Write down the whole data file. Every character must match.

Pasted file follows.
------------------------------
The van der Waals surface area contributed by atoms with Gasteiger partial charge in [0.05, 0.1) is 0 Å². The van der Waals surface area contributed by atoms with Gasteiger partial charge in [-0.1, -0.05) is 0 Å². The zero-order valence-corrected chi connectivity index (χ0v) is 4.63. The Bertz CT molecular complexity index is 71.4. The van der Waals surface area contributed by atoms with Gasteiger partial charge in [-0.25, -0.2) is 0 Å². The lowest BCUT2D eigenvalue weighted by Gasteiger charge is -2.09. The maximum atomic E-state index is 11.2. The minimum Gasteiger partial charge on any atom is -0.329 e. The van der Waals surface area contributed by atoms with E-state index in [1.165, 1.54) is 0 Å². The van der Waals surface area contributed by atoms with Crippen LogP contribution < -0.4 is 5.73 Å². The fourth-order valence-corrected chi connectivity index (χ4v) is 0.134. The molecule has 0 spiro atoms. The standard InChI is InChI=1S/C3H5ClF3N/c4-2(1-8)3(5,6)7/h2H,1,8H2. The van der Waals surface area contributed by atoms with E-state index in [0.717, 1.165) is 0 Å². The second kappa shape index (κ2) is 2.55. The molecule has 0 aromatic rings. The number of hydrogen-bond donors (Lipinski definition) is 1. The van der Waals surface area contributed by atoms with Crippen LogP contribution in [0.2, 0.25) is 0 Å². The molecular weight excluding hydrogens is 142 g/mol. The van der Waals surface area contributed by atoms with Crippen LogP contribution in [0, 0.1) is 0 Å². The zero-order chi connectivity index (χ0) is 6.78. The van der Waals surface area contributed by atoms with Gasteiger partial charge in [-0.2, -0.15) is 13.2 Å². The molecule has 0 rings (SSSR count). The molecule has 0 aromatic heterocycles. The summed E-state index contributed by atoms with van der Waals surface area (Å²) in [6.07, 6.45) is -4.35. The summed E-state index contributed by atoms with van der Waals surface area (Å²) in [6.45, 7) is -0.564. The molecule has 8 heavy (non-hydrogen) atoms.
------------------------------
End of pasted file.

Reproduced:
The van der Waals surface area contributed by atoms with Gasteiger partial charge in [0.05, 0.1) is 0 Å². The van der Waals surface area contributed by atoms with Gasteiger partial charge in [-0.1, -0.05) is 0 Å². The zero-order valence-corrected chi connectivity index (χ0v) is 4.63. The Bertz CT molecular complexity index is 71.4. The van der Waals surface area contributed by atoms with Gasteiger partial charge in [-0.25, -0.2) is 0 Å². The lowest BCUT2D eigenvalue weighted by Gasteiger charge is -2.09. The maximum atomic E-state index is 11.2. The minimum Gasteiger partial charge on any atom is -0.329 e. The van der Waals surface area contributed by atoms with E-state index in [1.165, 1.54) is 0 Å². The van der Waals surface area contributed by atoms with Crippen LogP contribution < -0.4 is 5.73 Å². The fourth-order valence-corrected chi connectivity index (χ4v) is 0.134. The molecule has 0 spiro atoms. The standard InChI is InChI=1S/C3H5ClF3N/c4-2(1-8)3(5,6)7/h2H,1,8H2. The van der Waals surface area contributed by atoms with E-state index in [0.717, 1.165) is 0 Å². The second kappa shape index (κ2) is 2.55. The molecule has 0 aromatic rings. The number of hydrogen-bond donors (Lipinski definition) is 1. The van der Waals surface area contributed by atoms with Crippen LogP contribution in [0.2, 0.25) is 0 Å². The molecular weight excluding hydrogens is 142 g/mol. The van der Waals surface area contributed by atoms with Crippen LogP contribution in [0, 0.1) is 0 Å². The zero-order chi connectivity index (χ0) is 6.78. The van der Waals surface area contributed by atoms with Gasteiger partial charge in [-0.2, -0.15) is 13.2 Å². The molecule has 0 rings (SSSR count). The molecule has 0 aromatic heterocycles. The summed E-state index contributed by atoms with van der Waals surface area (Å²) in [6.07, 6.45) is -4.35. The summed E-state index contributed by atoms with van der Waals surface area (Å²) in [6.45, 7) is -0.564. The molecule has 8 heavy (non-hydrogen) atoms.